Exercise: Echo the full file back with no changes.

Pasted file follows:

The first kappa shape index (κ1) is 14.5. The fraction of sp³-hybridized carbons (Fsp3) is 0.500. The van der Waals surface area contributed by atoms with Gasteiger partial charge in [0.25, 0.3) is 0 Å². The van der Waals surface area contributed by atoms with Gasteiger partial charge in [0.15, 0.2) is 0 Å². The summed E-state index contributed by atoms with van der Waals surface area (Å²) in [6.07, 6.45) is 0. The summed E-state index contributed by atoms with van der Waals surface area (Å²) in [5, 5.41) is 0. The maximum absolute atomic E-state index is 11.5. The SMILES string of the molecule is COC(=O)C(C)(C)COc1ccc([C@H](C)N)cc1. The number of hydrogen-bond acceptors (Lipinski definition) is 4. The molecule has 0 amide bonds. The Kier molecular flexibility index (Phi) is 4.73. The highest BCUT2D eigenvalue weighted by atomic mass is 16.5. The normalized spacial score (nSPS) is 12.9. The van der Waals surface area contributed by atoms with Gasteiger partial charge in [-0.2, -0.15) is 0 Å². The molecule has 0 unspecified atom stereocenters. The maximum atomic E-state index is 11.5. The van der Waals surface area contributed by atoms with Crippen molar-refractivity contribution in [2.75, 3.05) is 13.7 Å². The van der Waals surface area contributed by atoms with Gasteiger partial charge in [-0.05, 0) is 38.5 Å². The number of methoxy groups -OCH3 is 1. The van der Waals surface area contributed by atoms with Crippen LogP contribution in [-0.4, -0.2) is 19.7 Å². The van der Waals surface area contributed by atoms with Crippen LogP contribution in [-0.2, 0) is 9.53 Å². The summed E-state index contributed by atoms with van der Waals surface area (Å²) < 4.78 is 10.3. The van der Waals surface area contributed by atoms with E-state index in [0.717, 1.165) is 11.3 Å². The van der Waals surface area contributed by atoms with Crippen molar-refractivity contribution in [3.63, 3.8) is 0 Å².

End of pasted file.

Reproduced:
The first kappa shape index (κ1) is 14.5. The fraction of sp³-hybridized carbons (Fsp3) is 0.500. The van der Waals surface area contributed by atoms with Gasteiger partial charge in [0.25, 0.3) is 0 Å². The van der Waals surface area contributed by atoms with Gasteiger partial charge in [0.15, 0.2) is 0 Å². The summed E-state index contributed by atoms with van der Waals surface area (Å²) in [6.07, 6.45) is 0. The summed E-state index contributed by atoms with van der Waals surface area (Å²) in [5, 5.41) is 0. The maximum absolute atomic E-state index is 11.5. The SMILES string of the molecule is COC(=O)C(C)(C)COc1ccc([C@H](C)N)cc1. The number of hydrogen-bond acceptors (Lipinski definition) is 4. The molecule has 0 amide bonds. The Kier molecular flexibility index (Phi) is 4.73. The highest BCUT2D eigenvalue weighted by atomic mass is 16.5. The normalized spacial score (nSPS) is 12.9. The van der Waals surface area contributed by atoms with Gasteiger partial charge in [-0.2, -0.15) is 0 Å². The molecule has 0 unspecified atom stereocenters. The maximum atomic E-state index is 11.5. The van der Waals surface area contributed by atoms with Crippen molar-refractivity contribution in [2.75, 3.05) is 13.7 Å². The van der Waals surface area contributed by atoms with Gasteiger partial charge in [-0.05, 0) is 38.5 Å². The number of methoxy groups -OCH3 is 1. The van der Waals surface area contributed by atoms with Crippen LogP contribution in [-0.4, -0.2) is 19.7 Å². The van der Waals surface area contributed by atoms with Crippen LogP contribution in [-0.2, 0) is 9.53 Å². The summed E-state index contributed by atoms with van der Waals surface area (Å²) < 4.78 is 10.3. The van der Waals surface area contributed by atoms with E-state index in [0.717, 1.165) is 11.3 Å². The van der Waals surface area contributed by atoms with Crippen molar-refractivity contribution in [3.63, 3.8) is 0 Å².